According to military strength rankings, Russia holds the second strongest military in the world. On paper, Ukraine’s military budget is smaller than that of city-state Singapore, as approximated by The Economist. Despite these limitations, Ukrainian Army held off attacks throughout the first days of the Russian invasion, thwarting Russia’s initial Blitzkrieg plan. How was such an achievement possible?
Part of the answer lies in the Ukrainian people’s colossal ability to self-organize. Immediately after Russia began the war, large numbers of Ukrainians began to look for appropriate roles for themselves to support the Ukrainian defense.
In just 2 days of invasion, 100,000 citizens joined the Ukrainian military forces, mostly the Territorial Defense.
Apart from this, civilians started to help their local territorial defense units by weaving military masking nets and preparing Molotov cocktails.
People immediately began to organize blood donations and others work to inform Russians on social media and websites about the situation in Ukraine. Still others began blocking propagandistic chats in Telegram and Viber.
In the oblasts far from battles, people began managing logistics for refugees – finding homes where they can stay as well reorganizing schools and other buildings into living spaces. For example, Les Kurbas Theatre in Lviv was transformed to accommodate refugees from places closer to battlefields.
Apart from this, the Ukrainian citizens are responsive to the appeals of the General Staff of the Armed Forces of Ukraine, the Ministry of Defense, and other institutions. One such appeal was to post on social media and report to the military the movement of Russian troops, and, conversely, not to report anywhere about the movement of the Ukrainian military.
On the first days of the invasion, marks to guide Russian airstrikes were detected on buildings and roads. Ukrainian civilians reported these marks to authorities to interfere with such attacks.
UkrAvtoDor called on all road organizations, territorial communities, local governments and people to immediately begin dismantling nearby road signs, so it is harder for Russian invaders to navigate the unfamiliar terrain.
IT specialists took action in the IT army created by the Minister of Digital Transformations. On 26-28 February, the Ukrainian IT army took down the sites of Russia’s two largest banks, the site of the Russian Ministry of Defense, the Moscow Stock Exchange, Russian cryptocurrency exchange, the website of the FSB, among others. They also leaked phone numbers of Russian propagandists, which Ukrainians started to block on social media.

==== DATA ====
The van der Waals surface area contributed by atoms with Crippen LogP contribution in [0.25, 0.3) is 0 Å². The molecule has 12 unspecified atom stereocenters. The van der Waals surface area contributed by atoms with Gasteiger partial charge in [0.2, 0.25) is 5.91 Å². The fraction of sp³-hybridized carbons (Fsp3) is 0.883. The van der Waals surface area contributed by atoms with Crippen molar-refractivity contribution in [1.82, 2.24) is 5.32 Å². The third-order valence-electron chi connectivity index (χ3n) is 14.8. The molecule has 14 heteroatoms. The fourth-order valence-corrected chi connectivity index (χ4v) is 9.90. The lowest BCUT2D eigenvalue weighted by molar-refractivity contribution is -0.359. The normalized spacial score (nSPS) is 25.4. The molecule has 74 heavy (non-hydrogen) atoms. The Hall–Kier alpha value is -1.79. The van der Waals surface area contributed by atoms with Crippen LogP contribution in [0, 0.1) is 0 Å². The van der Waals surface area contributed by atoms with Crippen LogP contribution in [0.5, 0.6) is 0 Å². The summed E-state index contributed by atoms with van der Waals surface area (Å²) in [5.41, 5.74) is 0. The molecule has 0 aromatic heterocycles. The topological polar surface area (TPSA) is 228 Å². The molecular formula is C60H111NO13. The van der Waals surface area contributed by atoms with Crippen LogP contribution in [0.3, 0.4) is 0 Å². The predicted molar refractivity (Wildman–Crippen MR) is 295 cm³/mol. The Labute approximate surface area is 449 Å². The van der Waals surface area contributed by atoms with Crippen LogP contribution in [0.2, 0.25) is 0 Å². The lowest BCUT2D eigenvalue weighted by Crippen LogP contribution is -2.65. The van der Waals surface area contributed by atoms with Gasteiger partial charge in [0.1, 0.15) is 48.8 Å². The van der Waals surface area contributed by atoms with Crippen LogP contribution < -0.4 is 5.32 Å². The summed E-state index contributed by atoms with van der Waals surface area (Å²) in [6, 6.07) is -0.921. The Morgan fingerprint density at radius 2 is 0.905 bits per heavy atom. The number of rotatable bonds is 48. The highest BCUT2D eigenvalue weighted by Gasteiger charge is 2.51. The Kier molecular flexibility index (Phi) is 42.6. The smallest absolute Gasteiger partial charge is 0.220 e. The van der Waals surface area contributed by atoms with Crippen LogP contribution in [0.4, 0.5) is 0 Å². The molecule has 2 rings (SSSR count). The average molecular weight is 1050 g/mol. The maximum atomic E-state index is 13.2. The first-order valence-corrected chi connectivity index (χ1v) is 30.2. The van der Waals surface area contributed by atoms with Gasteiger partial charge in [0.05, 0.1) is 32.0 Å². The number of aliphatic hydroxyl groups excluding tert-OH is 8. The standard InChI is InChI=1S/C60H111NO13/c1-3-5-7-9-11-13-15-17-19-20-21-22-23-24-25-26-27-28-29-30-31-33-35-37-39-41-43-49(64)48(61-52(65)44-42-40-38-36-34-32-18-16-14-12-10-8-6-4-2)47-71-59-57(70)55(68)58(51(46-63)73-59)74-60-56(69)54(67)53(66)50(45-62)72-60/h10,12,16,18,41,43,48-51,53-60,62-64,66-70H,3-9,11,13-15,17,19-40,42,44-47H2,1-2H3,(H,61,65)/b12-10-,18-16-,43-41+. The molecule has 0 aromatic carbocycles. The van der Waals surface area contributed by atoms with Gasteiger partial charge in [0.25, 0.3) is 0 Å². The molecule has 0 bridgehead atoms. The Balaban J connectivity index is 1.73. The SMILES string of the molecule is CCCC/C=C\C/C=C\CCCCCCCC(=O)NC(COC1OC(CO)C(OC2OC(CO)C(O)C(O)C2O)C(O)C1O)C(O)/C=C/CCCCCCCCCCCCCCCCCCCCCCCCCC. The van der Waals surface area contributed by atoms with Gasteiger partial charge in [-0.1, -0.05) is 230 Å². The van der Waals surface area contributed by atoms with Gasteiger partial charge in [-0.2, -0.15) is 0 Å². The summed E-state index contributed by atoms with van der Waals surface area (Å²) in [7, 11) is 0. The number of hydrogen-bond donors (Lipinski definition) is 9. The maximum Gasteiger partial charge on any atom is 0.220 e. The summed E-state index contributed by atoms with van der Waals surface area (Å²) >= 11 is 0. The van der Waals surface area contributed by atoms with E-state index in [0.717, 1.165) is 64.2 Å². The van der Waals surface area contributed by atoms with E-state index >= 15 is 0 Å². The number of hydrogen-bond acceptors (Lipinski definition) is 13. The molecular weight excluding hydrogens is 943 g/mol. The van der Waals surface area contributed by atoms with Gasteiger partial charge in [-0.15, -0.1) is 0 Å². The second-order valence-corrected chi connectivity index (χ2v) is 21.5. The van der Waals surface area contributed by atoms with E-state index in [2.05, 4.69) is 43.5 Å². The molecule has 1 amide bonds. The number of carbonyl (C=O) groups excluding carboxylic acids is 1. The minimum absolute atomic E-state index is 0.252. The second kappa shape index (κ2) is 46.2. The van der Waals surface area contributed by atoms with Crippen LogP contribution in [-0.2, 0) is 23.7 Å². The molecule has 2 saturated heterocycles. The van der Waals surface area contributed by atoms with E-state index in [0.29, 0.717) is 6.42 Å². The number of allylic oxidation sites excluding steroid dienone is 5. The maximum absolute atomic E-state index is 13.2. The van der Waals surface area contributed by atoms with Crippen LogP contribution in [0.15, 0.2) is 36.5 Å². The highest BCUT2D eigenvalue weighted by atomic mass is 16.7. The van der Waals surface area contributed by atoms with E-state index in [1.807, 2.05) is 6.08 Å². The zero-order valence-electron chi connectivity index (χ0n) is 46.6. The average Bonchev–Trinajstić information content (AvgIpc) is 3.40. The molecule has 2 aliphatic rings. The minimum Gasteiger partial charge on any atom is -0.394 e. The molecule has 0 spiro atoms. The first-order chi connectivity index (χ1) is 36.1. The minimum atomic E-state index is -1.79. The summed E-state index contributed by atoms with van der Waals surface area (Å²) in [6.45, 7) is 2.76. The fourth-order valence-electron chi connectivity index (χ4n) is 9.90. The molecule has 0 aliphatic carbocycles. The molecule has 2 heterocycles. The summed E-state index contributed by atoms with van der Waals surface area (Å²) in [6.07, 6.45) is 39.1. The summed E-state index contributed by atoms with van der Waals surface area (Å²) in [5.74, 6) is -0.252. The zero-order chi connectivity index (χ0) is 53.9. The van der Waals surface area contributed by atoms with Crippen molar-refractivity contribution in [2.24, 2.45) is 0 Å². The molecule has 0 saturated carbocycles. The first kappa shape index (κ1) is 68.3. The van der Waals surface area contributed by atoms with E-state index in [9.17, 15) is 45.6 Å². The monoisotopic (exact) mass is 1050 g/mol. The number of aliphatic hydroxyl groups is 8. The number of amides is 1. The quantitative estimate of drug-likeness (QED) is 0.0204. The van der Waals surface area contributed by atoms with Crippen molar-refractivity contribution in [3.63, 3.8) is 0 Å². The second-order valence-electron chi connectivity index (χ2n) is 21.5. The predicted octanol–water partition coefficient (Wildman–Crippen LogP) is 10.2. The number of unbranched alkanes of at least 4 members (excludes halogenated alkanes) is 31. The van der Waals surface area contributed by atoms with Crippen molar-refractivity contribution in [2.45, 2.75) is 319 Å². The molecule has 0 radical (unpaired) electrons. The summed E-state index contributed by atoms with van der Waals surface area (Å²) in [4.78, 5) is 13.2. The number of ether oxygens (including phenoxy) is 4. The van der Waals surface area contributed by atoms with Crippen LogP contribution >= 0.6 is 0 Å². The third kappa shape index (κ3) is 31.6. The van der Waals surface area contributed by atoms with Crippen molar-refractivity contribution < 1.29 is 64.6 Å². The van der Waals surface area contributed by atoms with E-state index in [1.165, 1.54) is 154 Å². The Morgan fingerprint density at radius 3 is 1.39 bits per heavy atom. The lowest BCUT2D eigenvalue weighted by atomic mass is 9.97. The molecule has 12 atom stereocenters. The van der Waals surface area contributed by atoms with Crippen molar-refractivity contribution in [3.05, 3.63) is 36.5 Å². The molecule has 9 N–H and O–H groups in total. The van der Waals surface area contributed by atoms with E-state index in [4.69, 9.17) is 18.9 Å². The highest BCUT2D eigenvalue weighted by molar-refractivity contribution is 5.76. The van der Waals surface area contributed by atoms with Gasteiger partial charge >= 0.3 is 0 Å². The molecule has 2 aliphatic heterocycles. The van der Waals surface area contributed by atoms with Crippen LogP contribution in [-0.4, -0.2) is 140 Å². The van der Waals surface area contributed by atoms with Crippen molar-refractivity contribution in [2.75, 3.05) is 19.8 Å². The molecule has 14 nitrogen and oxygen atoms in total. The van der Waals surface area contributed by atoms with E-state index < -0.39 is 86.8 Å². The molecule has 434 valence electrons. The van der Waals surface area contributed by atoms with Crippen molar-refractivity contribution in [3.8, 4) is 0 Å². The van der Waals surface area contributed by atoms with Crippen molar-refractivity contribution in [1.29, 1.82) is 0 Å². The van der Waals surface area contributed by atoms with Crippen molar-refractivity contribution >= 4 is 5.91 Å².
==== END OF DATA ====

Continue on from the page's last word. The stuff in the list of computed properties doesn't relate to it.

Translators volunteered to be fixers. Realtors were asked to report Russian men who moved into Ukraine before the actual invasion started and are presently acting as sabotage groups.
From the stance of each particular individual, each action might be small, barely visible within the larger picture. This is likely why many think they are not yet contributing enough and thus they take on more and more tasks, contributing significantly through these “little deeds.”
Certainly, it would not be possible without a clear goal: to defend the Ukrainian territory and people. Against what and for what, Ukrainians have learned from history. Writer and journalist Tetiana Teren states in the video of PEN Ukraine, published on the first day of the invasion:
“I often think about people who were here before me. Unfortunately in our recent past, the Soviet totalitarian period, thousands of my colleagues were subjected to censorship, repressed, and executed. That’s why now when we work we do so twice or thrice as hard, thinking of those who were here before us and who could not do it.”
30 years of a democratic regime in independent Ukraine have allowed substantial study of the crimes of Soviet times and reflection on these events of the past. Outstanding works of Ukrainian artists, writers, dramatists, historians of the last century, especially of the 1920s, drew significant attention.
The line of this cultural movement was interrupted when all those people were killed by Stalin’s repressions.
Yet, many activists and scholars in Ukraine observe that while during critical periods (such as Maidan in 2014 or in the present day) people self-organize in extraordinary ways, this is not the case during peaceful times.
On 28 February, in an interview for Belarus opposition TV channel Belsat Military, expert and advisor to the President of Ukraine Olexiy Arestovych was asked whether there are problems today in Ukraine with armed territorial defense units who did not have military experience. Arestovysh answered that such cases are rare, almost insignificant, but also added:
“While Ukrainians like to squabble in peacetime, now there is full mutual understanding, all reconciled.”
There is a Ukrainian proverb that there are 3 Hetmans (commanders) for 2 Ukrainians. People in Ukraine like to live their own private lives in peaceful times. The positive side of this is that decentralization is a perfect regime for such traits. But this is to be explored — later on, in calmer times.